The Exodus story, specifically the first Passover, always comes up around Easter. Which makes perfect sense, as Holy Week revolves around Passover, along with the seemingly obvious linking of Jesus being the ultimate Passover lamb (i.e., the sacrifice needed for Passover). All the Israelites were going to sacrifice a lamb for a household. This was a large communal thing. One could (and did) ignore it at their peril.
Communal is something done or shared in a community, such as a church. An action done by everyone creates a powerful effect. In the US, we’ve forgotten a lot of communal activities, much of this having to do with our culture of independence. We miss a lot. It is why communal celebrations such as Communion and Baptism are so important to the life of the church. There is something also very powerful—and community building—in sharing a meal together.
“If the household is too small for a whole animal, that person and the neighbor nearest his house are to select one based on the combined number of people; you should apportion the animal according to what each will eat.” (Exodus 12:4)
There are 2 important observations in this verse. The first is how important and sacred this sacrifice is. Sacrifices mentioned later do not have this built-in focus on not wasting the sacrifice; just properly disposing of it. This one mentions not wasting it as part of the sacrifice itself. It is to be part of the consideration when choosing the lamb to be sacrificed. There is a shared burden for neighbors to make sure that each other has enough, but not too much.
The second observation is that by setting this boundary, extra emphasis is added to the communal nature of this specific sacrifice. This sacrifice and celebratory observation of Passover is not to be done in isolation.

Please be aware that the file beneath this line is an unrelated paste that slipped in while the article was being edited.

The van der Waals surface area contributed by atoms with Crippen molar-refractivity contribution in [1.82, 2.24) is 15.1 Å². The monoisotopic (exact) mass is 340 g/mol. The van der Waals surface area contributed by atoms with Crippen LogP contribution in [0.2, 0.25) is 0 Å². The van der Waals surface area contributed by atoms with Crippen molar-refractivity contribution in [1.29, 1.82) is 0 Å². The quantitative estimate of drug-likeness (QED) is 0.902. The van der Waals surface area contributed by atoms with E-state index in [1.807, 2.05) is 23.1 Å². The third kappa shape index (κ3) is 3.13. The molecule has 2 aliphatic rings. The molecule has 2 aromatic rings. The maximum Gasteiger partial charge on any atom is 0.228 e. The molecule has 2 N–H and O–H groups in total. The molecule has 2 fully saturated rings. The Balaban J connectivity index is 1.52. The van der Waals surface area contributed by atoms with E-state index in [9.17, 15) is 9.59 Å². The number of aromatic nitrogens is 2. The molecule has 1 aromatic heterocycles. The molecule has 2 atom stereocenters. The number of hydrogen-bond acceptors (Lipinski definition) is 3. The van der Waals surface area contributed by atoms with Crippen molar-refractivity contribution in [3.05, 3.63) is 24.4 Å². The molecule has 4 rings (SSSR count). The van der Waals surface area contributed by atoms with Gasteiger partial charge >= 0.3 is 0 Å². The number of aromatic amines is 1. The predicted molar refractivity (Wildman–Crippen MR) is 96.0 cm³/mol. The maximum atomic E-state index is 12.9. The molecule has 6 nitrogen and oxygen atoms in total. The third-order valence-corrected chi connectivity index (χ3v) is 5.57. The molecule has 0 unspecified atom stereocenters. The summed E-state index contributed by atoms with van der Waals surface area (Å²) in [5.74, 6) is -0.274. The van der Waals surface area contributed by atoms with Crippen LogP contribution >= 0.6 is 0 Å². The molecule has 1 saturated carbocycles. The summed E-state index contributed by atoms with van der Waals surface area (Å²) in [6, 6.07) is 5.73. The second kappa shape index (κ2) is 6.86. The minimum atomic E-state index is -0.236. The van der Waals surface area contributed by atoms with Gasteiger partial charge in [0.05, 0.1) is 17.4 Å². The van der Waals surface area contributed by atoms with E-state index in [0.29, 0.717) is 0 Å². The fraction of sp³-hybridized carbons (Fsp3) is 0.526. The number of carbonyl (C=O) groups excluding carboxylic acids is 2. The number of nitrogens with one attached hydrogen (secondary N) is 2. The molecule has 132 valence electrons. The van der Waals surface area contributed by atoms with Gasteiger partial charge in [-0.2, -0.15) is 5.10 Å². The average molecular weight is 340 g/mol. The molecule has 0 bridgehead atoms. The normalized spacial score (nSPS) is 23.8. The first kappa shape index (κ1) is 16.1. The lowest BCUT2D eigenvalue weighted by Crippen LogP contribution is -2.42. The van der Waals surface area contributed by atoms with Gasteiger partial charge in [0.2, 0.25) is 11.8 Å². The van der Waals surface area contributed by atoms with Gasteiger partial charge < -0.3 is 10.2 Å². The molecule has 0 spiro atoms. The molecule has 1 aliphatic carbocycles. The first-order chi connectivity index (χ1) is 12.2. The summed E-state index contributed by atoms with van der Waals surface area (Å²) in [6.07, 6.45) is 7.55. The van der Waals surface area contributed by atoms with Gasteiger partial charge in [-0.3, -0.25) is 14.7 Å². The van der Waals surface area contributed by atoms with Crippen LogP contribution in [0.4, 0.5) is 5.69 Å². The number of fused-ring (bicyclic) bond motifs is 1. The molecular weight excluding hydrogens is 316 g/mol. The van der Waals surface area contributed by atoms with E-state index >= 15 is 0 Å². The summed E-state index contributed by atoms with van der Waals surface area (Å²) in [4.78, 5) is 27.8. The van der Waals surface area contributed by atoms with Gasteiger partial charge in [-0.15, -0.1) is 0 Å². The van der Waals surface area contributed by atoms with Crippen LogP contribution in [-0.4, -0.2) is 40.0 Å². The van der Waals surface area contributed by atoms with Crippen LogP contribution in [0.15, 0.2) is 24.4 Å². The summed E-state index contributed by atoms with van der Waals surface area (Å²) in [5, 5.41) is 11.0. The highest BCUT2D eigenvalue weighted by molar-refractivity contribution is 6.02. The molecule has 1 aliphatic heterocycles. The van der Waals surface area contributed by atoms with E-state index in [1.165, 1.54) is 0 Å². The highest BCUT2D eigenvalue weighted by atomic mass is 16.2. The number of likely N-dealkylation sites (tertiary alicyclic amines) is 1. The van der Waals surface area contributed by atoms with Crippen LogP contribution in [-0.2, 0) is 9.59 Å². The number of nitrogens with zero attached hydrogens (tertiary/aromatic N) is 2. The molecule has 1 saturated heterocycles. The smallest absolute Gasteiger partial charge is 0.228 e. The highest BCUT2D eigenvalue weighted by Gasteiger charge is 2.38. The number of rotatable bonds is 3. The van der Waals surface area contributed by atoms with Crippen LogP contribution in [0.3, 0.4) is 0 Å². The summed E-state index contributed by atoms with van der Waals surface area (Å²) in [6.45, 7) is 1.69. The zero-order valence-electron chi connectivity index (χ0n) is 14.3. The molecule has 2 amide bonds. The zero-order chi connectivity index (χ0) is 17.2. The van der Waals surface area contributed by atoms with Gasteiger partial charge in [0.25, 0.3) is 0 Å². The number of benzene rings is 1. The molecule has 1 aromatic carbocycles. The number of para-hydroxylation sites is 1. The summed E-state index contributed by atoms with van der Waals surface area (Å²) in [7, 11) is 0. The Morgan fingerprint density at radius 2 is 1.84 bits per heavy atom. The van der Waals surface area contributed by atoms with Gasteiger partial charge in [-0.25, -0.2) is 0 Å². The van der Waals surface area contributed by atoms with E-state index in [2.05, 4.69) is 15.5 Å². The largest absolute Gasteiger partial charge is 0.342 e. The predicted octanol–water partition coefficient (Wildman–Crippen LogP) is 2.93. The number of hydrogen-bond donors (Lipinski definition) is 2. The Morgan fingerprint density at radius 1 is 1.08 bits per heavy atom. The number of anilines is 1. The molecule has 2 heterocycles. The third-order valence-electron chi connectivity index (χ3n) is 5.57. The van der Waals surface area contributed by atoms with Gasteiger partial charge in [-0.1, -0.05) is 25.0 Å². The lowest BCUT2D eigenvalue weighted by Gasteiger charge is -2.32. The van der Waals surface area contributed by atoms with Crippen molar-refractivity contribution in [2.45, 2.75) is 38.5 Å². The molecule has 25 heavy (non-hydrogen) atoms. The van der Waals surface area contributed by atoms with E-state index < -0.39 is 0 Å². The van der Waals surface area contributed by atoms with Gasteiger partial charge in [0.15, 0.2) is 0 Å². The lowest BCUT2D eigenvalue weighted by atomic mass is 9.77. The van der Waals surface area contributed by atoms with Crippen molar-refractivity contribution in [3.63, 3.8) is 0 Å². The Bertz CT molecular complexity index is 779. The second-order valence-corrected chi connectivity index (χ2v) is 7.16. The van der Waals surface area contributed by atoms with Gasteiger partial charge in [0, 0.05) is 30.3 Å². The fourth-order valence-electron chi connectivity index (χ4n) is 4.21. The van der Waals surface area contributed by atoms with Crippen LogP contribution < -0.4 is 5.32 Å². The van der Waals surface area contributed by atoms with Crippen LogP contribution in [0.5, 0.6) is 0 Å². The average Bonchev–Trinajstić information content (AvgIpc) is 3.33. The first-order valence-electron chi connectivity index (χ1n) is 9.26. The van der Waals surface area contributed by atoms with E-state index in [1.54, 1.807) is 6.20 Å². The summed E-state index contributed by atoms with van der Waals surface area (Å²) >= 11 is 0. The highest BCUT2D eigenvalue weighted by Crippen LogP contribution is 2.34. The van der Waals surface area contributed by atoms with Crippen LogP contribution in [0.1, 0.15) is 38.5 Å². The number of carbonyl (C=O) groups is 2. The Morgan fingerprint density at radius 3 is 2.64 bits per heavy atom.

Isolation—the internet notwithstanding—allows us to not learn from others, not to be in community with others, and not love others. When the Israelites return from exile, we read (Nehemiah 8:1-18) that the Israelites learned, mourned, and celebrated in community. Upon learning that there was supposed to be another festival—the Festival of Booths—they gather together (community) and celebrated it. Our celebrations, our learning, our mourning are (generally) more powerful in community, rather than in isolation. Fellowship and unity grow. Yet, we still tend toward isolation.
Psalm 133 sums it up:
How good and pleasant it is
when brothers live together in harmony!
It is like fine oil on the head,
running down on the beard,
running down Aaron’s beard
onto his robes.
It is like the dew of Hermon
falling on the mountains of Zion.
For there the Lord has appointed the blessing—
1) Do you find yourself tending more toward isolation rather than community? Why?
2) If you are an introvert, how will you allow yourself to be drawn and actively seek community? If you are an extrovert, how can allow and encourage people to join the community without overwhelming them?
3) What other communal rituals (including secular ones) can you think of? What power do they have in people’s lives, and why?